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The Need for Protein

Path: Health Protein Needs


All soybean products, such as tofu and soymilk, are complete proteins. They contain the essential amino acids plus several other nutrients. Available in health food stores, tofu, soy oil, soy flour, soy-based meat substitutes, soy cheese, and many other soy products are healthful ways to complement the meatless diet.

WELL PROTEIN NOURISHER

TripleClicks.com

Well Protein Nourisher is a high quality “Complete Protein” source for the entire family that provides a sense of wellness & good nutrition It has a high protein content of 80% and supplies all the nine essential amino acids necessary for the growth and maintenance of the body It is a very healthy food supplement that is cholesterol free, low in fat with added benefits of naturally occurring soy isoflavones, calcium, iron and phosphorus. It is neutral in taste such that it can easily blend with almost all food and beverage items Contains high quality soy protein isolate (SPI) & milk protein

WELL PROTEIN NOURISHER

 

Don't Eat the Meat!

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To make a complete protein, combine beans with any one of the following:

  • Brown rice
  • Seeds
  • Corn
  • Wheat
  • Nuts

 

Or combine brown rice with any one of the following:

  • Beans
  • Seeds
  • Nuts
  • Wheat

 

Just thought it good to know that protien is not much a neccessity as some people would like you to believe. The one's that spread this idea is backed by the meat industry.

Proteins are the primary component of numerous body tissues. They are the main component of muscle tissue. Protein helps muscle development, increases strength, and improves athletic performance. Proteins also make up the outer layers of hair, nails and skin. So proteins are needed by all of us, what ever our age.

The most important function of protein is to build up, keep up, and replace the tissues in your body. Your muscles, your organs, and some of your hormones are made up mostly of protein. Protein also makes antibodies and hemoglobin (responsible for delivering oxygen to your blood cells).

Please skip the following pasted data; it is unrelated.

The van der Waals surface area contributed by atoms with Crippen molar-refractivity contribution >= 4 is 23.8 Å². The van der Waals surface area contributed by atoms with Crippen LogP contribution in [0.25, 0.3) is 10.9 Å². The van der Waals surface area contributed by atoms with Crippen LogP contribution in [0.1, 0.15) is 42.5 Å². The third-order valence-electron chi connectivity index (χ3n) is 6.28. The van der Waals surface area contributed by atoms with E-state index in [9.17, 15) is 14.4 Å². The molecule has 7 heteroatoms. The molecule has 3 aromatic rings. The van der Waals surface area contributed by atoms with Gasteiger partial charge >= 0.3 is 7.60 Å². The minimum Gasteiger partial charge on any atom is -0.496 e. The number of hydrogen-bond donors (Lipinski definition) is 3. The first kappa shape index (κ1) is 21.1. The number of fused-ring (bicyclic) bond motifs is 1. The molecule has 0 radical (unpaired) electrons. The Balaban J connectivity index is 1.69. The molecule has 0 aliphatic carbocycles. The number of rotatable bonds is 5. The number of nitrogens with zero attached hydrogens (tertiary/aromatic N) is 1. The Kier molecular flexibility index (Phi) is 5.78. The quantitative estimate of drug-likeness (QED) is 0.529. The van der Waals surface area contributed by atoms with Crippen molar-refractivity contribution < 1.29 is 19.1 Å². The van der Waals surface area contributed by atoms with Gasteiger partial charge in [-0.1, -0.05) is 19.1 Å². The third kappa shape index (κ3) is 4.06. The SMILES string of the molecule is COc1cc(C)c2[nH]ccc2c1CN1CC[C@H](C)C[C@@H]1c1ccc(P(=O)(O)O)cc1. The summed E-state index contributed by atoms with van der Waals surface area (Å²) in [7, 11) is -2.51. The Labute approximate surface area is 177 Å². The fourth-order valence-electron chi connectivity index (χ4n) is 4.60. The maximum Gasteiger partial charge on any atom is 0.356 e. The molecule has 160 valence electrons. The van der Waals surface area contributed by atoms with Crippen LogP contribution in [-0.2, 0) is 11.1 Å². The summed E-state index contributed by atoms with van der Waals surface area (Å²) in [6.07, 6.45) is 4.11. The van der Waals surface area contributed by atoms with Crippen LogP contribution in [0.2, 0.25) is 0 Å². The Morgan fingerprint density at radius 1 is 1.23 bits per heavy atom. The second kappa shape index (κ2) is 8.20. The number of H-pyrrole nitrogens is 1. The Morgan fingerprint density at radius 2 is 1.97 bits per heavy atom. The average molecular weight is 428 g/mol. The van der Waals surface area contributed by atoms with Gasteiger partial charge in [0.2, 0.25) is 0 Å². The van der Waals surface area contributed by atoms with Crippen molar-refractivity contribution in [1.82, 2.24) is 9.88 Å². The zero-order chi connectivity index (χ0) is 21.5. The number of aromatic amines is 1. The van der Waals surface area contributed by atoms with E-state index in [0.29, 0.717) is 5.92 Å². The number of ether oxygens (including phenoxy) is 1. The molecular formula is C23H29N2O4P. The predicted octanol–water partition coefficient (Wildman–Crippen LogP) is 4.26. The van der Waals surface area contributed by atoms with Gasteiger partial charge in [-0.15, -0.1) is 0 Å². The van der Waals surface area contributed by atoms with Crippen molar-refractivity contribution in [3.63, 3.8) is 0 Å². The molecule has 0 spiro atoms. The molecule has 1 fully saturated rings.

Proteins are made up of sequences of amino acids. There are 20 different amino acids. Our body is able to produce 14 of the 20 amino acids. We have to get the remaining amino acids from the foods we eat. The amino acids that our body is able to produce are called Non-Essential Amino Acids. The amino acids that our body is unable to produce are called Essential Amino Acids.

High protein diets can be dangerous if not done properly. Some researchers believe that high protein diets do more harm than good. In some cases, excess protein can increase the risk of ill health. For instance, it can worsen the symptoms of liver and kidney disease. High-protein diets also produce rapid weight loss by stimulating the loss of fluids from the body.

Although meat is a "complete-protein" and some consider it food, they have a high fat content-and the use of antibiotics and other chemicals in the raising of poultry and cattle-most of those foods should not be eaten. Also, When protein is consumed, the body breaks it down into amino acids, the building blocks of all proteins. The body, then has to rebuild proteins that are useful to humans.

If a shortage of amino acids becomes chronic, which can occur if the diet is deficient in essential amino acids, the building of protein in the body stops, and the body suffers.

Although it is important to consume the full range of amino acids, both essential and nonessential, it is not necessary to get them from meat, fish, poultry.

A dietary strategy called mutual supplementation enables you to combine partial-protein foods to make complementary protein-proteins that supply adequate amounts of all the essential amino acids. For instance, although beans and brown rice are both quite rich in protein, each lacks one or more of the necessary amino acids. However, when you combine beans and brown rice with each other, or when you combine either one with any of a number of protein-rich foods, you form a complete protein that is a high-quality substitute for meat.

 

 

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Disclaimer
The information provided on this site is intended for your general knowledge only and is not a substitute for professional medical advice or treatment for specific medical conditions. Always seek the advice of your physician or other qualified health care provider with any questions you may have regarding a medical condition. The information on this website is not intended to diagnose, treat, cure or prevent any disease. Never disregard medical advice or delay in seeking it because of something you have read on this site.
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